Cycling, macintosh, natural history and life in Singapore - Archives
Wed 13 Jun 2007
Learning from Geeks - this time its "Sharing Videos Online"
Category : mac and the internet
Learning from Geeks
I have had regular chats and meetups with geeky macaddict friends over the years. Through them, I learnt enough to overcome my inertia, harness a blog engine and get Habitatnews and Raffles Museum News started in 2004 when Blogger was a far cry from what it is today.
In March this year, I was scratching my head over how to best compress a video clip of Jes Ebrahim singing. He had performed in support of World Tree Day after a panel discussion I hosted at Wildlife Asia and I had recorded him with my Panasonic Lumix from across the room. Two days later, and seconds before meeting Kevin and Ivan, I posted this clip on Habitatnews. I was feeling pretty pleased with myself, as I had the post up within two days of the event. My friends actually wrote/SMS-ed to say they liked it, a real rarity.
Could have done it the same day had I figured it out earlier, though!
Can you see the grappling lizards?
I still had a lot of questions, for an earlier, larger clip of grappling monitor lizards I had posted in memory of Steve Irwin's passing was not viewable by all my friends. With IE-using PC owners still dominating the market, its not enough when something works on a mac.
Several options were available online and it was enough to confuse me. Each portal has its advantages and limitations and there was all this stuff about codecs that was driving me nuts. What is a codec anyway and why I can't view some stuff on Quick Time?
Why I want to post videos online, quickly
During the last lecture of my animal behaviour class, I discovered with a shock that about half of the class hadn't seen a wild monkey in Singapore. That needs fixing, and since there is a significant limit to what we can do in class (until the syllabus is revised) an injection of local natural history information can be used to supplement courses. NUS even introduced module blogs, so the mechanism is there, it just needs content and time.
Happily there are loads of pictures and stories these days, thanks to a new generation of nature bloggers. But there are few relevant video clips. They needn't be complex, just specific, since people haven't seen, erm even mudskippers. So I'll be going on field trips with other museum staff with my existing still (not dedicated video) cameras; that will suffice for starters.
But I need to figure out how to get my simple material up quickly and painlessly without significant loss of resolution. Else I'll end up being a hoarder of content with nothing to show for it, or be uploading really sad looking material that hardly resembles quality of the footage I have. There is a real urgency about the need for this sort of education, so I'd like to figure this out quickly. There are so many options its confusing, and I know that simple pointers from geeky friends will save me hours of work.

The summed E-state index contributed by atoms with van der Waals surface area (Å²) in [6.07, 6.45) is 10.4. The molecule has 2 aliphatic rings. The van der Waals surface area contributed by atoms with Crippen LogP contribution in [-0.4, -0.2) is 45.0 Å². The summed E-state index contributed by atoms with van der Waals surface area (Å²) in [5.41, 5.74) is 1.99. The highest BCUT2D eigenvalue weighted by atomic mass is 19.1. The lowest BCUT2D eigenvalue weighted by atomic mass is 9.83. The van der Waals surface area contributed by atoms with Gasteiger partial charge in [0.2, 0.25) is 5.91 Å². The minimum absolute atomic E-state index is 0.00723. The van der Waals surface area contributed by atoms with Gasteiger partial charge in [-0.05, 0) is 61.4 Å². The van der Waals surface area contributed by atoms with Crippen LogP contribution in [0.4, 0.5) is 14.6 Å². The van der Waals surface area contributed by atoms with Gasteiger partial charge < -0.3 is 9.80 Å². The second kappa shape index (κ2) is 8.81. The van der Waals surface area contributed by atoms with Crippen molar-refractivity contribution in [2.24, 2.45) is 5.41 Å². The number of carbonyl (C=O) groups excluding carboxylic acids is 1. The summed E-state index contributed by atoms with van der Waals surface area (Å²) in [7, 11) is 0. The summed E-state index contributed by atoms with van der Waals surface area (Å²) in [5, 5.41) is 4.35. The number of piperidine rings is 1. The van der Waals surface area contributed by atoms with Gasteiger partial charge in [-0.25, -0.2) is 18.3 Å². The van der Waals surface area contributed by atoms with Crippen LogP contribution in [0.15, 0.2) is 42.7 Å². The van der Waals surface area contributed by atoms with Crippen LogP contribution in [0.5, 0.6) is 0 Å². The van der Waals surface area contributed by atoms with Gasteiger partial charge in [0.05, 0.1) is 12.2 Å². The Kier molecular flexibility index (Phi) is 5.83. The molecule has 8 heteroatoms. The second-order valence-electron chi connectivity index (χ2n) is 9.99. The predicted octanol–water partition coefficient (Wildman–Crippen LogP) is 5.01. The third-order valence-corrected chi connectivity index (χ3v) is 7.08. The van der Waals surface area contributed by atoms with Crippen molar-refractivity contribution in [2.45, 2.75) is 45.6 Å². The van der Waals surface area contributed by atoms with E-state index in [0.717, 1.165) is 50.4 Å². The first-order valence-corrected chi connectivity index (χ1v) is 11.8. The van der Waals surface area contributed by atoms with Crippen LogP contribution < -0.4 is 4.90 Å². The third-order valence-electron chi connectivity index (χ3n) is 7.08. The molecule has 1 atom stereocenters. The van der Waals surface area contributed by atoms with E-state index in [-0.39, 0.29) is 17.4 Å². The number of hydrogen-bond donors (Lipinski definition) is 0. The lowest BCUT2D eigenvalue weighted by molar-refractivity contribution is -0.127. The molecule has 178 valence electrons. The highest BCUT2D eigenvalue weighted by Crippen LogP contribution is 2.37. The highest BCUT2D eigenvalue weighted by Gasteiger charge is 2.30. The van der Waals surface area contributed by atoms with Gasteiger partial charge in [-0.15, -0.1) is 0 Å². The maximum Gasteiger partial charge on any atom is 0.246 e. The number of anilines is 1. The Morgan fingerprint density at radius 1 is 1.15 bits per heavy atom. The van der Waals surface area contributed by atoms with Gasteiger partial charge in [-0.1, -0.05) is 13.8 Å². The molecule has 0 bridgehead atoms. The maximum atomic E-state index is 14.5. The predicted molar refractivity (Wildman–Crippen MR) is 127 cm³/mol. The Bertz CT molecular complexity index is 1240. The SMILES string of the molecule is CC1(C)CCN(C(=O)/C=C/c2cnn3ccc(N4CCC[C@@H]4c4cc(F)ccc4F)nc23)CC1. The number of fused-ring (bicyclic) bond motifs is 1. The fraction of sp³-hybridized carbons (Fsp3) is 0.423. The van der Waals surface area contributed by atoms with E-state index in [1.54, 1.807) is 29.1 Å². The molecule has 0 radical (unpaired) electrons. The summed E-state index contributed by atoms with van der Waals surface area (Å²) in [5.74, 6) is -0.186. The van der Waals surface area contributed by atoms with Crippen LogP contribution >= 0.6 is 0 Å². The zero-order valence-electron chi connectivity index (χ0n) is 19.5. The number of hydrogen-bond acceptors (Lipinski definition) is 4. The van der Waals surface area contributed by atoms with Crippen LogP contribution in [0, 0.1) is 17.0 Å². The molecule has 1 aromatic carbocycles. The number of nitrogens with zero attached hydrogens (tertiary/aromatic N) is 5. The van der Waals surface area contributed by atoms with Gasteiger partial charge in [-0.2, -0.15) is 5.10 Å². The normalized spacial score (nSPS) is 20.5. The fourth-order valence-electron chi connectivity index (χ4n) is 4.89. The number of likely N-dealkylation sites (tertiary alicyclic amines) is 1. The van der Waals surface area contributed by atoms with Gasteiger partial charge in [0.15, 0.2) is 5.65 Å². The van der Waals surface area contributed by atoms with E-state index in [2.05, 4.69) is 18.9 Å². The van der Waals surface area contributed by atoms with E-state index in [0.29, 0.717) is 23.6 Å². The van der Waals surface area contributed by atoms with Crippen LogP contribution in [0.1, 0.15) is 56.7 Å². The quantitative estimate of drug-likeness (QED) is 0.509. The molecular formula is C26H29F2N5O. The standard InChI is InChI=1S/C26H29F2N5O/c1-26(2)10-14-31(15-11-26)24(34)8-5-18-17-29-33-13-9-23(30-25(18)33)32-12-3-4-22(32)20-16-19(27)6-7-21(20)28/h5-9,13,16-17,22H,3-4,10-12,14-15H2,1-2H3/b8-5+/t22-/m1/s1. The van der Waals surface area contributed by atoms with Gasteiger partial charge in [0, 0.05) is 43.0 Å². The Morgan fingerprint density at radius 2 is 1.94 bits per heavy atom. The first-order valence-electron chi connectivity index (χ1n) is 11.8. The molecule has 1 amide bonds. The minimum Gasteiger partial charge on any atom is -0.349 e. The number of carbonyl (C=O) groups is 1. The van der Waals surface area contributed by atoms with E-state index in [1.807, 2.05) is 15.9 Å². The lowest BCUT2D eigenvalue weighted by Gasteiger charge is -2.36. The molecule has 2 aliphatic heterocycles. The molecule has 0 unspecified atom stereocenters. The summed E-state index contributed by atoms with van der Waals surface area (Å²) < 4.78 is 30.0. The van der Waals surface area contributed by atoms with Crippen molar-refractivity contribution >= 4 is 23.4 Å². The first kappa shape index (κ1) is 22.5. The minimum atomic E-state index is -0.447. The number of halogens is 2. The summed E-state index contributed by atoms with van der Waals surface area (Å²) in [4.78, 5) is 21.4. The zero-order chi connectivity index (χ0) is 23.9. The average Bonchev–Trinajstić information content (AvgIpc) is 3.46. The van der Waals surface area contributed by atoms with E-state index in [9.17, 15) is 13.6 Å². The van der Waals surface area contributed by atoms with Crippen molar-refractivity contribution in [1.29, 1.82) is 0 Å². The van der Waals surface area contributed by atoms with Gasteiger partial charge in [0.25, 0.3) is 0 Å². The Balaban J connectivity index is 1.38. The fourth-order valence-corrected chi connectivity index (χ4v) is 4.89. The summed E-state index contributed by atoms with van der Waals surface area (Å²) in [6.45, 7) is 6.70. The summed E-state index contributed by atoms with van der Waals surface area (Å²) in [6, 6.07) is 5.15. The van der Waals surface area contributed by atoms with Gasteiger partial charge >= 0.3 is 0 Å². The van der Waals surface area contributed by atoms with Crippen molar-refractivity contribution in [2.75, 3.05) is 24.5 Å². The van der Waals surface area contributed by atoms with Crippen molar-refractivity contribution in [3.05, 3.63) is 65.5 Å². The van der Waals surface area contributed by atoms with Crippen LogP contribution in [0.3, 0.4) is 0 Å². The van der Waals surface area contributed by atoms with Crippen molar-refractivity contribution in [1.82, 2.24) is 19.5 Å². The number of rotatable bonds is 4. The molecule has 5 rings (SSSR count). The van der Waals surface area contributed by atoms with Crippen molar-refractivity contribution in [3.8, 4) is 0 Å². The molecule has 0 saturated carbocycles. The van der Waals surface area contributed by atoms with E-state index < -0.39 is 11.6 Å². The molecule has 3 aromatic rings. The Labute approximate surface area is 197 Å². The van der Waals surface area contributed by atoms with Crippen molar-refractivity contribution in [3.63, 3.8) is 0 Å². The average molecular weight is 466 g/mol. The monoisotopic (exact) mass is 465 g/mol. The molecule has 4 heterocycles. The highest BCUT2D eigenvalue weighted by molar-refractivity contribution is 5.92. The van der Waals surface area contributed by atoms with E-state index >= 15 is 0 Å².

That meeting in March
At that meeting in March with Kevin and Ivan (Rambling Librarian), Kevin got quite animated when he listened to my questions. It turned out he has been tinkering with videos for at least a decade! He's done it the hard way so can appreciate current conveniences and was bursting with solutions, tips and trends.
It wasn't my imagination, for Ivan said,
"Kevin got all excited when Siva asked for suggestions on video compression. I learnt that Kevin is a walking reference library when it came to on video compression, codecs, the subtleties, pros and cons of various video sharing services."
Ivan and me looking at Kevin's geeky toy!
The discussion-tutorial that erupted on the spot was shelved - there was too much to absorb and we had five years to catch up with. So Kevin and the very organised Ivan immediately proposed he conduct a class, and we could invite others along! They are both very public-spirited, you see.
Then, Kevin had blogged to say,
"One of the things Siva made me realize about myself was my knowledge of video encoding. With video sharing becoming a staple with educators, knowing how to upload to the different video sharing services out there is one thing, but knowing how to encode video with the right balance of quality and size is another. I think I could do a workshop on that if there are any future meetups. I might not know everything about video, but with my years of tinkering with it (since Apple Macintosh IIfx days), I think I know a little more than the average joe."
And Ivan threw a rare comment in that Habitatnews post that started it all, to say:
"I was going to suggest to Kevin that he could do a talk/ workshop/ meetup at the library. Doesn't have to be very big scale. Some sharing of tips etc, just to raise awareness. I'm sure there's a demand for such an event."
It's finally happening!
It tickled me that we had discovered a veteran at such an opportune moment, and after three months, its finally happening next Tuesday at the NLB - "Youtube and beyond: What you want to know but never knew who to ask". I'll bring my notebook and pen along to take notes.
Kevin speaks very clearly, has lots of anecdotes, plenty of practical experience, links the big picture to both details and background, and gets excited when he talks about possibilities. He also just finished a lecturing stint at SIM and is used to handling newbies. Ladybug will be back from Boston that morning and will probably fight off jetlag to make this session too. She can probably produce even better stuff than me, given a little headway.
Meanwhile, I have a week to shake off the flu!